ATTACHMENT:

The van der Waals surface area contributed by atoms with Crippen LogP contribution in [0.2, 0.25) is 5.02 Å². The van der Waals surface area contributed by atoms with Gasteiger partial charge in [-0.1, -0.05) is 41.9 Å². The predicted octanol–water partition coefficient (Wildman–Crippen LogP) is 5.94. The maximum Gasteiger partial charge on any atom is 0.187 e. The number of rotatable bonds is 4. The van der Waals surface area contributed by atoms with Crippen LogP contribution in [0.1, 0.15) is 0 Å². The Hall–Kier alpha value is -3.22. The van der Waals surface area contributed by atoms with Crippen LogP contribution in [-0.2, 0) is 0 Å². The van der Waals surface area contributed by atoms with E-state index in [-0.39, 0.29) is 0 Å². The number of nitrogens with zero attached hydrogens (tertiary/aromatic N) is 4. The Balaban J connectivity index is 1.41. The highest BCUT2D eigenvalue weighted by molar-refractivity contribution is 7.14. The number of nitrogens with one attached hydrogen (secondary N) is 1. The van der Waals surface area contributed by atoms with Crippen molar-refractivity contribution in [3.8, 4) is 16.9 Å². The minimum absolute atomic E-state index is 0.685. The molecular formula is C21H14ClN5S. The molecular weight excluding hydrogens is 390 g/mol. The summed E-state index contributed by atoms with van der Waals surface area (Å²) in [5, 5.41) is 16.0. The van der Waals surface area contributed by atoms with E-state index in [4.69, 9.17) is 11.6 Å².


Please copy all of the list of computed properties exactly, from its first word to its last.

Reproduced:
The van der Waals surface area contributed by atoms with Crippen LogP contribution in [0.2, 0.25) is 5.02 Å². The van der Waals surface area contributed by atoms with Gasteiger partial charge in [-0.1, -0.05) is 41.9 Å². The predicted octanol–water partition coefficient (Wildman–Crippen LogP) is 5.94. The maximum Gasteiger partial charge on any atom is 0.187 e. The number of rotatable bonds is 4. The van der Waals surface area contributed by atoms with Crippen LogP contribution in [0.1, 0.15) is 0 Å². The Hall–Kier alpha value is -3.22. The van der Waals surface area contributed by atoms with Crippen LogP contribution in [-0.2, 0) is 0 Å². The van der Waals surface area contributed by atoms with E-state index in [-0.39, 0.29) is 0 Å². The number of nitrogens with zero attached hydrogens (tertiary/aromatic N) is 4. The Balaban J connectivity index is 1.41. The highest BCUT2D eigenvalue weighted by molar-refractivity contribution is 7.14. The number of nitrogens with one attached hydrogen (secondary N) is 1. The van der Waals surface area contributed by atoms with Crippen molar-refractivity contribution in [3.8, 4) is 16.9 Å². The minimum absolute atomic E-state index is 0.685. The molecular formula is C21H14ClN5S. The molecular weight excluding hydrogens is 390 g/mol. The summed E-state index contributed by atoms with van der Waals surface area (Å²) in [5, 5.41) is 16.0. The van der Waals surface area contributed by atoms with E-state index in [4.69, 9.17) is 11.6 Å².